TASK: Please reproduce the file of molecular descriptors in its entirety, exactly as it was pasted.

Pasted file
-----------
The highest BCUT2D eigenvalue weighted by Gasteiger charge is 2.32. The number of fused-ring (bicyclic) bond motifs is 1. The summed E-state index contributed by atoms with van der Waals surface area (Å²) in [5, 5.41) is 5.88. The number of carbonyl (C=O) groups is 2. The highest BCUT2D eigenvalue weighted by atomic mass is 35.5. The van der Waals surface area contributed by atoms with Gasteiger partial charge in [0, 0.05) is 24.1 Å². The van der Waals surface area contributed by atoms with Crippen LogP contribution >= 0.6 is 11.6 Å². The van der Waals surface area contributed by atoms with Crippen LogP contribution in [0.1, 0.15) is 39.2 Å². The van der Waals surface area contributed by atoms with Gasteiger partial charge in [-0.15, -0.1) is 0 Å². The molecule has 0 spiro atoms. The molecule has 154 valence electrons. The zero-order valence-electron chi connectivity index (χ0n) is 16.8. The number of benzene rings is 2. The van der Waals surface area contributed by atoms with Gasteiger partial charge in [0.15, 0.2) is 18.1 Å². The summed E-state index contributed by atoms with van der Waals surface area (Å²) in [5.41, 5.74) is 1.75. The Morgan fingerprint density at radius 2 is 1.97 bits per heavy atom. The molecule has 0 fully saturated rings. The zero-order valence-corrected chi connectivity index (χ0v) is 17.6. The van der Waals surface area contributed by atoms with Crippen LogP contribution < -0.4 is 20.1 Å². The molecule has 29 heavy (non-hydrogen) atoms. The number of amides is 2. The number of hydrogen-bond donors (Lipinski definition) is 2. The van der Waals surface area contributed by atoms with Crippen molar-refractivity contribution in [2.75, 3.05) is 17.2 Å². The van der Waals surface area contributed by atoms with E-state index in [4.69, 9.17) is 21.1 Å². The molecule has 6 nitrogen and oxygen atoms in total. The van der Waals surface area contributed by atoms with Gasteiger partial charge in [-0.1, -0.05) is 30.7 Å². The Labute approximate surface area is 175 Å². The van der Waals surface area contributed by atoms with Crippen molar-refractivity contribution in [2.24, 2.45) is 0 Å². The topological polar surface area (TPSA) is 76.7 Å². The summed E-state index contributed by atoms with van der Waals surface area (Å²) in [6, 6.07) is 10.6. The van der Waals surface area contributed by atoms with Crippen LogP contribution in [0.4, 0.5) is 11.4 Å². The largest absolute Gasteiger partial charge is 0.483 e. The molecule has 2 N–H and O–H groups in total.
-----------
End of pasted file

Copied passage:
The highest BCUT2D eigenvalue weighted by Gasteiger charge is 2.32. The number of fused-ring (bicyclic) bond motifs is 1. The summed E-state index contributed by atoms with van der Waals surface area (Å²) in [5, 5.41) is 5.88. The number of carbonyl (C=O) groups is 2. The highest BCUT2D eigenvalue weighted by atomic mass is 35.5. The van der Waals surface area contributed by atoms with Gasteiger partial charge in [0, 0.05) is 24.1 Å². The van der Waals surface area contributed by atoms with Crippen LogP contribution >= 0.6 is 11.6 Å². The van der Waals surface area contributed by atoms with Crippen LogP contribution in [0.1, 0.15) is 39.2 Å². The van der Waals surface area contributed by atoms with Gasteiger partial charge in [-0.15, -0.1) is 0 Å². The molecule has 0 spiro atoms. The molecule has 154 valence electrons. The zero-order valence-electron chi connectivity index (χ0n) is 16.8. The number of benzene rings is 2. The van der Waals surface area contributed by atoms with Gasteiger partial charge in [0.15, 0.2) is 18.1 Å². The summed E-state index contributed by atoms with van der Waals surface area (Å²) in [5.41, 5.74) is 1.75. The Morgan fingerprint density at radius 2 is 1.97 bits per heavy atom. The molecule has 0 fully saturated rings. The zero-order valence-corrected chi connectivity index (χ0v) is 17.6. The van der Waals surface area contributed by atoms with Crippen LogP contribution < -0.4 is 20.1 Å². The molecule has 29 heavy (non-hydrogen) atoms. The number of amides is 2. The number of hydrogen-bond donors (Lipinski definition) is 2. The van der Waals surface area contributed by atoms with Crippen molar-refractivity contribution in [2.75, 3.05) is 17.2 Å². The van der Waals surface area contributed by atoms with E-state index in [4.69, 9.17) is 21.1 Å². The molecule has 6 nitrogen and oxygen atoms in total. The van der Waals surface area contributed by atoms with Gasteiger partial charge in [-0.1, -0.05) is 30.7 Å². The Labute approximate surface area is 175 Å². The van der Waals surface area contributed by atoms with Crippen molar-refractivity contribution in [2.24, 2.45) is 0 Å². The topological polar surface area (TPSA) is 76.7 Å². The summed E-state index contributed by atoms with van der Waals surface area (Å²) in [6, 6.07) is 10.6. The van der Waals surface area contributed by atoms with Crippen LogP contribution in [0.4, 0.5) is 11.4 Å². The largest absolute Gasteiger partial charge is 0.483 e. The molecule has 2 N–H and O–H groups in total.